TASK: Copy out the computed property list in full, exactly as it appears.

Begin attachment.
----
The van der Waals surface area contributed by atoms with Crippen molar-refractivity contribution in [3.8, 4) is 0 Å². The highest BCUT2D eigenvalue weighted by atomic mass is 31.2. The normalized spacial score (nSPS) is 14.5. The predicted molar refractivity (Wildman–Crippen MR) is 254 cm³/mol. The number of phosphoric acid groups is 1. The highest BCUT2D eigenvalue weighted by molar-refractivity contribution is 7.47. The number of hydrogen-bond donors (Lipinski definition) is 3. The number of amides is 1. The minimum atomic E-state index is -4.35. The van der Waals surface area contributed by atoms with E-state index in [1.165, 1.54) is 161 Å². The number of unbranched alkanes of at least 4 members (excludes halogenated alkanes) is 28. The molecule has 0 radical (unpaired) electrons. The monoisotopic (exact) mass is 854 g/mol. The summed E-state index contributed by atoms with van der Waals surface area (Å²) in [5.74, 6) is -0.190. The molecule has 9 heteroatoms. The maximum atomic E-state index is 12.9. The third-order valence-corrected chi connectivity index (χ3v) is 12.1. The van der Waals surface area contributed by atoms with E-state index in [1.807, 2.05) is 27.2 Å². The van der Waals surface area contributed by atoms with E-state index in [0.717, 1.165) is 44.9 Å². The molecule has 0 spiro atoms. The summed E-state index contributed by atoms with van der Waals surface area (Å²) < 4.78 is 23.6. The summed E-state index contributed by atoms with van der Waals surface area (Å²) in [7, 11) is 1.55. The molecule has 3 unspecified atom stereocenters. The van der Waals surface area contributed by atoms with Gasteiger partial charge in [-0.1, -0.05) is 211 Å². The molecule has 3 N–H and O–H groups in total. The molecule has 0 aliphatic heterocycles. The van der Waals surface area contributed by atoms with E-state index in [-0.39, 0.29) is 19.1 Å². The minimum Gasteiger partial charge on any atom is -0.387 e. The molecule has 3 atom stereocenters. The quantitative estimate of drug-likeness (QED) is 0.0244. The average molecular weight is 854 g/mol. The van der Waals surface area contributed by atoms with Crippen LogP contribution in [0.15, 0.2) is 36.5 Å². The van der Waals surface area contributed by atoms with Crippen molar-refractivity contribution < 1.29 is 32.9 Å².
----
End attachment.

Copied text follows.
The van der Waals surface area contributed by atoms with Crippen molar-refractivity contribution in [3.8, 4) is 0 Å². The highest BCUT2D eigenvalue weighted by atomic mass is 31.2. The normalized spacial score (nSPS) is 14.5. The predicted molar refractivity (Wildman–Crippen MR) is 254 cm³/mol. The number of phosphoric acid groups is 1. The highest BCUT2D eigenvalue weighted by molar-refractivity contribution is 7.47. The number of hydrogen-bond donors (Lipinski definition) is 3. The number of amides is 1. The minimum atomic E-state index is -4.35. The van der Waals surface area contributed by atoms with E-state index in [1.165, 1.54) is 161 Å². The number of unbranched alkanes of at least 4 members (excludes halogenated alkanes) is 28. The molecule has 0 radical (unpaired) electrons. The monoisotopic (exact) mass is 854 g/mol. The summed E-state index contributed by atoms with van der Waals surface area (Å²) in [5.74, 6) is -0.190. The molecule has 9 heteroatoms. The maximum atomic E-state index is 12.9. The third-order valence-corrected chi connectivity index (χ3v) is 12.1. The van der Waals surface area contributed by atoms with E-state index in [1.807, 2.05) is 27.2 Å². The van der Waals surface area contributed by atoms with E-state index in [0.717, 1.165) is 44.9 Å². The molecule has 0 spiro atoms. The summed E-state index contributed by atoms with van der Waals surface area (Å²) < 4.78 is 23.6. The summed E-state index contributed by atoms with van der Waals surface area (Å²) in [7, 11) is 1.55. The molecule has 3 unspecified atom stereocenters. The van der Waals surface area contributed by atoms with Gasteiger partial charge in [-0.1, -0.05) is 211 Å². The molecule has 3 N–H and O–H groups in total. The molecule has 0 aliphatic heterocycles. The van der Waals surface area contributed by atoms with E-state index in [-0.39, 0.29) is 19.1 Å². The minimum Gasteiger partial charge on any atom is -0.387 e. The molecule has 3 atom stereocenters. The quantitative estimate of drug-likeness (QED) is 0.0244. The average molecular weight is 854 g/mol. The van der Waals surface area contributed by atoms with Crippen LogP contribution in [0.15, 0.2) is 36.5 Å². The van der Waals surface area contributed by atoms with Crippen molar-refractivity contribution < 1.29 is 32.9 Å².